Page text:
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Old 03-23-2009, 02:51 PM   #1 
Nataku
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Question Fry tank, cycled or not?

Before anyone asks, no, I am not attempting to breed any bettas right now, or any time soon. I've just been researching the subject as I play around with the thought of attempting to single out the gene-type that causes the strangely elongated pectoral fins, in case I ever do decide to try it in the future, as I'd like to try and get it right the first time.

If I were to use a 20gal long tank for the breeding/spawn tank, which would then become the housing for the young fry (parents obviously removed) until they start becoming mature enough to determine male vs female (which from my readings is between two and 3 1/2 months?) and get separated to their own bowls, would it be better for the fry if the tank was cycled, or not cycled? Would it be easier to keep a cycled tank or non-cycled one when we're dealing with betta-fry? How quickly are several hundred fry going to dirty up a tank of that size and require a water change, both cycled and non-cycled?

Also, while the males would obviously be getting pulled out once I can determine their gender, how many of the females would it be safe to leave together in the 20 gallon as they mature past three months of age? Does the fact that the females would be siblings make any difference at all on their aggressive nature? Anyone have any knowledge from betta breeding experience they can impart upon me?
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Old 03-23-2009, 03:31 PM   #2 
dramaqueen
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I have a book about bettas and in the section about breeding, it doesn't say anything about cycling the tank .It does say that frequent water changes are needed to keep nitrogenous wastes from building up, as it inhibits the growth of the fry. I think the females will be ok together since they are sisters. You should at least be able to keep them together for awhile. Someone can correct me if I'm wrong. Hope this helps. I think it would be exciting to breed your own bettas.
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Old 03-23-2009, 09:25 PM   #3 
Kim
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I would cycle it because that means more stable water parameters and betta fry are especially sensitive. I think most people use an aged sponge filter that they transfer to the tank when they are ready to breed the pair. Some fast growing plants and mosses are also great because they utilise waste as well as reoxygenate the water. They also provide a breeding ground for microorganisms that the fry will eat, and of course provide hiding places.

If you keep live plants you can keep considerably more females because they do use nitrates to grow which keeps water quality better. Siblings are usually better suited to live together than females from different spawns.

Hope this helps ;) I too, am wondering about breeding my bettas so I'm with you!
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Old 03-23-2009, 10:09 PM   #4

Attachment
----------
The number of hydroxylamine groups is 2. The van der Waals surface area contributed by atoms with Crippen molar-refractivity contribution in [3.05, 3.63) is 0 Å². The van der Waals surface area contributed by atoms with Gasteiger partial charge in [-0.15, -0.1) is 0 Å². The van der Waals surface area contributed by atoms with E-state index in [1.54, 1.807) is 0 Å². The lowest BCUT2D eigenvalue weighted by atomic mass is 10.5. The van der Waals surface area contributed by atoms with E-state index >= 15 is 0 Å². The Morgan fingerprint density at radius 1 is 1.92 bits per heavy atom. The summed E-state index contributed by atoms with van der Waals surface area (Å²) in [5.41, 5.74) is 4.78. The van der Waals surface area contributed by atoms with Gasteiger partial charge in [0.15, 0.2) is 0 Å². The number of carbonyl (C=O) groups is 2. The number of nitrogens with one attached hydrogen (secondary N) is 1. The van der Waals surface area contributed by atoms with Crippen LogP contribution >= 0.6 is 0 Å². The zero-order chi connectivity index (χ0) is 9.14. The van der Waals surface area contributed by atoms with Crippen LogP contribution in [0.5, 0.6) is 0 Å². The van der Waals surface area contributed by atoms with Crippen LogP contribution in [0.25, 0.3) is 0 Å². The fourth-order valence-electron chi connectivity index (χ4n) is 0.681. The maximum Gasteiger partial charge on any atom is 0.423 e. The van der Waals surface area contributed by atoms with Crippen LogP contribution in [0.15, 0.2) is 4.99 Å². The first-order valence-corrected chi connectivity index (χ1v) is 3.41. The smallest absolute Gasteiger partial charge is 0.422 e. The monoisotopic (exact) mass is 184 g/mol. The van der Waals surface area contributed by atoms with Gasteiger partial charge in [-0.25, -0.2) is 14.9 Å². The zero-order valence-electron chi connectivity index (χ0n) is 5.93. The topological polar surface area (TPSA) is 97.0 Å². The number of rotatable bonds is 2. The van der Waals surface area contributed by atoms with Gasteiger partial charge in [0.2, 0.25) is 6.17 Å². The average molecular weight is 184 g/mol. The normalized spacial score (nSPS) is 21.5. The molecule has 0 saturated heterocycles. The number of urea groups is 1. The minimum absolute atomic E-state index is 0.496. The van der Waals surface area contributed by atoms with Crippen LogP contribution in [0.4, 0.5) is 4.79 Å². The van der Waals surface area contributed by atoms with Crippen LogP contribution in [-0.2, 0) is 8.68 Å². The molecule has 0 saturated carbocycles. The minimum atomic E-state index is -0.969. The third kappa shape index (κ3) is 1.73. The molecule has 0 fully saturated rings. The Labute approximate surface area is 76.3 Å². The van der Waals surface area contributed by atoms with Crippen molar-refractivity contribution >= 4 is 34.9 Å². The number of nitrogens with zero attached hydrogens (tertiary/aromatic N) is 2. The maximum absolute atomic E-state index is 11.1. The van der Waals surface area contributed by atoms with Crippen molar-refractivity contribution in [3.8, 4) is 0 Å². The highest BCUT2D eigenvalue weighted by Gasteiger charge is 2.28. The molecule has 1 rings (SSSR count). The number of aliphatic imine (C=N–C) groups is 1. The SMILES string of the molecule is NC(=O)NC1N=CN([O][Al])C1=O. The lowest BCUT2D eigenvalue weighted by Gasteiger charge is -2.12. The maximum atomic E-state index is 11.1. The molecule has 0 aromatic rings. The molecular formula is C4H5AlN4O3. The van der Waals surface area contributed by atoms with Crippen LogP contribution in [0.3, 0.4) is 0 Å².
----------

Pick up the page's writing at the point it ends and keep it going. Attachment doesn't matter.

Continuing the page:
dramaqueen
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I think it would be great to have people on this site who breed their bettas.
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Old 03-24-2009, 02:12 PM   #5 
Nataku
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Thanks for the information both of you!

I think we'd certainly be able to amass a good deal of information if we had some breeders on this site, and I'd certainly be able to contribute anything I learned that worked, but as I said, I know I'm not ready to try such a thing right now, I haven't got the tanks set-up for such and endeavor (nor the accompanying lights and heaters), or a fixed place that I know I could send extra babies to.

Would java ferns be an acceptable plant to stick in a fry tank, or would anarchis (Egeria densa?) be better? I have both of these plants easily available to me, and they both are pretty easy to grow (easy is always good!) so I was wondering if there was any known preference on plants for betta fry?
All these little details about breeding betta, and I haven't seen them mentioned on any of the sites I've been hunting on so far! They all just seem to go over the same generic info, none of these other fun little details.
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Old 03-24-2009, 03:12 PM   #6 
dramaqueen
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Thats what we need on this forum, someone who has done it before and can give firsthand information to those who want to try it. Another forum that I used to go to has people who breed and are always around to answer questions. Kim would be the one to answer your plant questions. I think java fern is ok, from what I've read.
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Old 03-24-2009, 04:19 PM   #7 
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Anacharis would probably be the better choice as it is faster growing and therefore uses nutrients quicker. Java fern is much slower growing (my stem plants have achieved more growth in 5 days than my java fern has in 6 months) and probably wouldn't have many benifits other than providing hiding places.

I don't know if I'm supposed to say this, but ultimatebettas.com has lots of experienced betta breeders. My problem with breeding is the massive amount of space, money, and time required to breed an aggressive species...I mean, if you breed more than once you need hundreds of separate tanks just for the males and you need a way to heat them all :/ I would like to breed even just once though.
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